Use of an orientation session may help decrease attrition in a pediatric weight management program for low-income minority adolescents

Julie N. Germann, Daniel S. Kirschenbaum, Barry H. Rich

Research output: Contribution to journalArticle

14 Scopus citations

Abstract

This study examined predictors of attrition from a pediatric weight-control program in a low-income minority community and the potential usefulness of an orientation session to increase length of treatment. Participants were 342 children and adolescents (M age = 13.0 years old; 54% female; 89% African American; M BMI = 44.2, M BMI z-score = 6.0) and their caregivers who attended FitMatters, a multidisciplinary cognitive-behavioral program focused on long-term participation. Those who attended an orientation session stayed in treatment significantly longer, but attrition was not affected by demographic factors, weight status, or psychological functioning. These results indicate that an orientation session that clearly delineates the structure of a program and expected attitudinal and behavioral requirements for the families may help align expectations, as well as more effectively identify families who are ready to make concerted efforts to change the family lifestyle in support of their obese children's efforts.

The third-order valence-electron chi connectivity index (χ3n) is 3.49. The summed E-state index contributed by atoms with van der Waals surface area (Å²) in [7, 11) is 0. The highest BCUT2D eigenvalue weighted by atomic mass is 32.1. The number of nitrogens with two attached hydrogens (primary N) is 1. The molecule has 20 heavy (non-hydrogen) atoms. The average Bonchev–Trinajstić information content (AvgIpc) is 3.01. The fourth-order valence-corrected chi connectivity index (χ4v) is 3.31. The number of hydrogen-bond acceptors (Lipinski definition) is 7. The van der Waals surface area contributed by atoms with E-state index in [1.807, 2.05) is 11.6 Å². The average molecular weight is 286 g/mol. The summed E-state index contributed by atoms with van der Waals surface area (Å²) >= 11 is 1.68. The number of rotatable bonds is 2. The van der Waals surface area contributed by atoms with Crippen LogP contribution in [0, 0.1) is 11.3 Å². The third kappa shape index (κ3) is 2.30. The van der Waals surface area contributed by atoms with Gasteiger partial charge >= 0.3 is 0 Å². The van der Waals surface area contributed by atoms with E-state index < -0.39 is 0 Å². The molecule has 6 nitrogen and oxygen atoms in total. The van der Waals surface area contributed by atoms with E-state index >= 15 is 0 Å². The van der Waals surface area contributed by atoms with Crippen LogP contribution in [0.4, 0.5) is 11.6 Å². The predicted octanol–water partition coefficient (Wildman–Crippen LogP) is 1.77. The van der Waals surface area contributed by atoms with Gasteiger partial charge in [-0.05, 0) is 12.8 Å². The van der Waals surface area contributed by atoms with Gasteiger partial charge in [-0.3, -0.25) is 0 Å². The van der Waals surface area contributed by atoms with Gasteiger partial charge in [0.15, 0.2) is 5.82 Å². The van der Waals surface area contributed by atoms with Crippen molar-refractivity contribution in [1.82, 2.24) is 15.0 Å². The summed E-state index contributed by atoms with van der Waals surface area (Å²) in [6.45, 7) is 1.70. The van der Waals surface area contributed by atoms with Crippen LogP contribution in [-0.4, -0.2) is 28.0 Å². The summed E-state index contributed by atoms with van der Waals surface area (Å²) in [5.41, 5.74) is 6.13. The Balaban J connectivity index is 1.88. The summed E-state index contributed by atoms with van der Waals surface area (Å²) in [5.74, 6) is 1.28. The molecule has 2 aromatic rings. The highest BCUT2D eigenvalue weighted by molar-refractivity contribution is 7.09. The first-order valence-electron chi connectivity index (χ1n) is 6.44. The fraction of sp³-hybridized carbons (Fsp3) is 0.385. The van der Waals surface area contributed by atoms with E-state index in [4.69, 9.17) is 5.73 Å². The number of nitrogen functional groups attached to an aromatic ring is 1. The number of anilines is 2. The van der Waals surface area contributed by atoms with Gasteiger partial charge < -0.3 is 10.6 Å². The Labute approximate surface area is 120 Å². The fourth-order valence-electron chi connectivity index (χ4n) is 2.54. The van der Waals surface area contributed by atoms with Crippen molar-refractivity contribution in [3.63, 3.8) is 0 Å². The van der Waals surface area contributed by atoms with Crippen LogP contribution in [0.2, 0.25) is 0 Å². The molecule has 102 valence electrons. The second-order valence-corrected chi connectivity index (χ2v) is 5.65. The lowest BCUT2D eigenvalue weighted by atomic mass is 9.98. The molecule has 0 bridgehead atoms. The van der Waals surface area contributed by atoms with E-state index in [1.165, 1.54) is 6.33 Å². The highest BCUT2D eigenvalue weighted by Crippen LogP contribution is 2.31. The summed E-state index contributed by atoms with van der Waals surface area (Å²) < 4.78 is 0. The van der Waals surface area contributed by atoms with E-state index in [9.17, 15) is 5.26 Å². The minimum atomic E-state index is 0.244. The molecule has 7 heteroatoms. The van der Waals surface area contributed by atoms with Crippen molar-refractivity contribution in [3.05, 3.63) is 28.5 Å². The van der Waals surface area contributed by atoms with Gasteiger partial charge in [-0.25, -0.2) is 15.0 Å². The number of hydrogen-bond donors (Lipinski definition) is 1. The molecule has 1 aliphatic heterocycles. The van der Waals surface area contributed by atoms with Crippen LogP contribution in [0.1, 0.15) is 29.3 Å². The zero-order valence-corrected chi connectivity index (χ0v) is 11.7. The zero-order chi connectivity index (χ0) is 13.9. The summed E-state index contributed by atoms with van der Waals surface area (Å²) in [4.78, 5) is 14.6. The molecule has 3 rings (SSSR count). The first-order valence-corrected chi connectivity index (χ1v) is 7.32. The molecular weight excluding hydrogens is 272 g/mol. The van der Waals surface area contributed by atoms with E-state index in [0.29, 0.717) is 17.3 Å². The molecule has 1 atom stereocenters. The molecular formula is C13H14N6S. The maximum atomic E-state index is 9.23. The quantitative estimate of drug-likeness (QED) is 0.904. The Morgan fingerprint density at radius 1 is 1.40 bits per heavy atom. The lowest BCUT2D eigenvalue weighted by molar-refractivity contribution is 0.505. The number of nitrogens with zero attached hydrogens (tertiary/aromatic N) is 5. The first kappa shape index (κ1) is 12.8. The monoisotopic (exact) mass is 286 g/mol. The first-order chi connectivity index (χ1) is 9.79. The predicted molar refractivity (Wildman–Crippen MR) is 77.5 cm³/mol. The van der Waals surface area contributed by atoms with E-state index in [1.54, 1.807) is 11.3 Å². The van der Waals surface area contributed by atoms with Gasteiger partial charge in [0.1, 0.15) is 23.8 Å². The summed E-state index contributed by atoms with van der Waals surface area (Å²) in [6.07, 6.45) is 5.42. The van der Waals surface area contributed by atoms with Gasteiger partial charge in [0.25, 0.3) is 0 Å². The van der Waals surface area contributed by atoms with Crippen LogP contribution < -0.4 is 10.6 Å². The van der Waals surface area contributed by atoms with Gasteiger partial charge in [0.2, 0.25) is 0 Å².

Original languageEnglish (US)
Pages (from-to)169-179
Number of pages11
JournalJournal of Clinical Psychology in Medical Settings
Volume13
Issue number2
DOIs
StatePublished - Jun 1 2006

Keywords

  • Attrition
  • Childhood obesity
  • Low-income
  • Minority
  • Readiness for change

ASJC Scopus subject areas

  • Clinical Psychology

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